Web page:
Clean Energies XXI (Daisencho, Tottori Prefecture), an SPC of Canadian Solar Projects, developed this mega-solar plant. This company was initially the power producer.
Canadian Solar Projects is one of the companies most actively developing solar power plants in Japan. Canadian Solar Infrastructure Fund Inc (CSIF, Shinjuku-ku, Tokyo), which basically invests in the projects developed by Canadian Solar Projects, is listed on the infrastructure fund market of the Tokyo Stock Exchange Inc.
In September 2018, it was announced that the ownership of the mega-solar plant in Tottori Daisen had been transferred to CSIF after the operation began (See related article). As a result, Canadian Solar Asset Management KK, which manages CSIF's projects, became responsible for asset management, while Canadian Solar O&M Japan KK started providing operation and maintenance (O&M) services at both sites.
According to CSIF, the capacity factor of the mega-solar plant in Tottori Daisen was 11.18% in the first year after acquisition. The acquisition cost was 10.447 billion yen (approx US$96.9 million) while the investment ratio was 22.00%.
CSIF releases the power generation amount to the public every month (Fig. 5). According to the releases, power generation at the mega-solar plant in Tottori Daisen appears to be affected by the amount of snow cover in winter as expected.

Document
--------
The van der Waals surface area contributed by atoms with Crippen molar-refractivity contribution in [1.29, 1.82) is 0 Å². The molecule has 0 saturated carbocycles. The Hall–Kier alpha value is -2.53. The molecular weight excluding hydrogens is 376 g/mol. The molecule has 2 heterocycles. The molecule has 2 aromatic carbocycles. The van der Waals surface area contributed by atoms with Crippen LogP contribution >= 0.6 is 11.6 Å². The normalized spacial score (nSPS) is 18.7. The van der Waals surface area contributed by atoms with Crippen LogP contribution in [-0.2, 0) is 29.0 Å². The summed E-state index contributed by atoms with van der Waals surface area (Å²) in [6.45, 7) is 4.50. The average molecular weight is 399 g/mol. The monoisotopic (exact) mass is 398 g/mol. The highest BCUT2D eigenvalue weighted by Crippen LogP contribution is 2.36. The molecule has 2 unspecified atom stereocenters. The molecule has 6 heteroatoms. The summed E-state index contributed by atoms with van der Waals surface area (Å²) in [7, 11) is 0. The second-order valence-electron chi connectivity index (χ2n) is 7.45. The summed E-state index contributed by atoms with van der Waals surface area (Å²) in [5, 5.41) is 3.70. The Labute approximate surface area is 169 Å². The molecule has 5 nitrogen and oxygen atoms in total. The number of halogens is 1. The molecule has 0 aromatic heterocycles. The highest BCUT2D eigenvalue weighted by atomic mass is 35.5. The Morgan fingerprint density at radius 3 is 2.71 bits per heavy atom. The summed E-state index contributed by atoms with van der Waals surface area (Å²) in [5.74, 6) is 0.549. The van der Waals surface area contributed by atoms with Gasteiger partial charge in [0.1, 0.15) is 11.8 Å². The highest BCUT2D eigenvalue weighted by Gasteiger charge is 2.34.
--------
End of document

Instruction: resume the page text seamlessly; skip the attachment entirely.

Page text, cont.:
A series of heavy snow falls occurred on the Sea of Japan side in the winter of 2017/2018 immediately after the operation began. No facilities were damaged, and the power plant safely continued to generate power. However, the snow that fell on the ground accumulated up to the lowest part of the solar panels and apparently affected power generation.
In the following year, CSIF revealed the amount of power generation at the mega-solar site in Daisencho fell below the monthly estimate in December 2018 due to snow cover and the short hours of sunlight during the month. The actual power generation was no more than 781,800kWh, 65.42% compared with the estimated 1,194,987kWh.
However, in May 2019, the amount of power generation soared to 4,168,100kW, a large upswing by 131.72% compared with the estimated 3,164,285kW. It appears the amount of power generation tends to outperform estimates on average throughout a year.